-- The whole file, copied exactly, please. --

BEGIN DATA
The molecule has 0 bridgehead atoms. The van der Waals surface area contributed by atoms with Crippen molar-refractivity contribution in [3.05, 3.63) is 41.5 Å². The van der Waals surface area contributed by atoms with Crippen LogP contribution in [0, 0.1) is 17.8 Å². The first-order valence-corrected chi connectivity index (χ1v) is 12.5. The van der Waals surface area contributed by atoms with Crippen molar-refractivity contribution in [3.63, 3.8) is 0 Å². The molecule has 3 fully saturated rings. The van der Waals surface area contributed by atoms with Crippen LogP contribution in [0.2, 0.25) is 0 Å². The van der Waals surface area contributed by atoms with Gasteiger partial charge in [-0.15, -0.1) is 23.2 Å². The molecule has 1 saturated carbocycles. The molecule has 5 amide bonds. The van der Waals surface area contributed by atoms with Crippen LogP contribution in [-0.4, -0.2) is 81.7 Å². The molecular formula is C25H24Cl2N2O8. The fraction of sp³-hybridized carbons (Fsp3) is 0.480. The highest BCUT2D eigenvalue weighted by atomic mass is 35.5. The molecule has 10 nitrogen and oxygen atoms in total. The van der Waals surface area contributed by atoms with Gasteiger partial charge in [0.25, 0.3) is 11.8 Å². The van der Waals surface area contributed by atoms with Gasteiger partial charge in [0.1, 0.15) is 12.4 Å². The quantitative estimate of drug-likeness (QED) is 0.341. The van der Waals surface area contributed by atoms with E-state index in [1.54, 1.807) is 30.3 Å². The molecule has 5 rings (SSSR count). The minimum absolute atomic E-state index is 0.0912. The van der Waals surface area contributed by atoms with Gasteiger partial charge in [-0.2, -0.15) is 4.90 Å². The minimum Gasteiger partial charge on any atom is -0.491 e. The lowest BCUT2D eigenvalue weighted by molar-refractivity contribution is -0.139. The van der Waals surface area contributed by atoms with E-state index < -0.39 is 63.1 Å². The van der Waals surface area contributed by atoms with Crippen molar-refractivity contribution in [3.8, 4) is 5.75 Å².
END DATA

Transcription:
The molecule has 0 bridgehead atoms. The van der Waals surface area contributed by atoms with Crippen molar-refractivity contribution in [3.05, 3.63) is 41.5 Å². The van der Waals surface area contributed by atoms with Crippen LogP contribution in [0, 0.1) is 17.8 Å². The first-order valence-corrected chi connectivity index (χ1v) is 12.5. The van der Waals surface area contributed by atoms with Crippen molar-refractivity contribution in [3.63, 3.8) is 0 Å². The molecule has 3 fully saturated rings. The van der Waals surface area contributed by atoms with Crippen LogP contribution in [0.2, 0.25) is 0 Å². The van der Waals surface area contributed by atoms with Gasteiger partial charge in [-0.15, -0.1) is 23.2 Å². The molecule has 1 saturated carbocycles. The molecule has 5 amide bonds. The van der Waals surface area contributed by atoms with Crippen LogP contribution in [-0.4, -0.2) is 81.7 Å². The molecular formula is C25H24Cl2N2O8. The fraction of sp³-hybridized carbons (Fsp3) is 0.480. The highest BCUT2D eigenvalue weighted by atomic mass is 35.5. The molecule has 10 nitrogen and oxygen atoms in total. The van der Waals surface area contributed by atoms with Gasteiger partial charge in [0.25, 0.3) is 11.8 Å². The van der Waals surface area contributed by atoms with Gasteiger partial charge in [0.1, 0.15) is 12.4 Å². The quantitative estimate of drug-likeness (QED) is 0.341. The van der Waals surface area contributed by atoms with E-state index in [1.54, 1.807) is 30.3 Å². The molecule has 5 rings (SSSR count). The minimum absolute atomic E-state index is 0.0912. The van der Waals surface area contributed by atoms with Gasteiger partial charge in [-0.2, -0.15) is 4.90 Å². The minimum Gasteiger partial charge on any atom is -0.491 e. The lowest BCUT2D eigenvalue weighted by molar-refractivity contribution is -0.139. The van der Waals surface area contributed by atoms with E-state index < -0.39 is 63.1 Å². The van der Waals surface area contributed by atoms with Crippen molar-refractivity contribution in [3.8, 4) is 5.75 Å².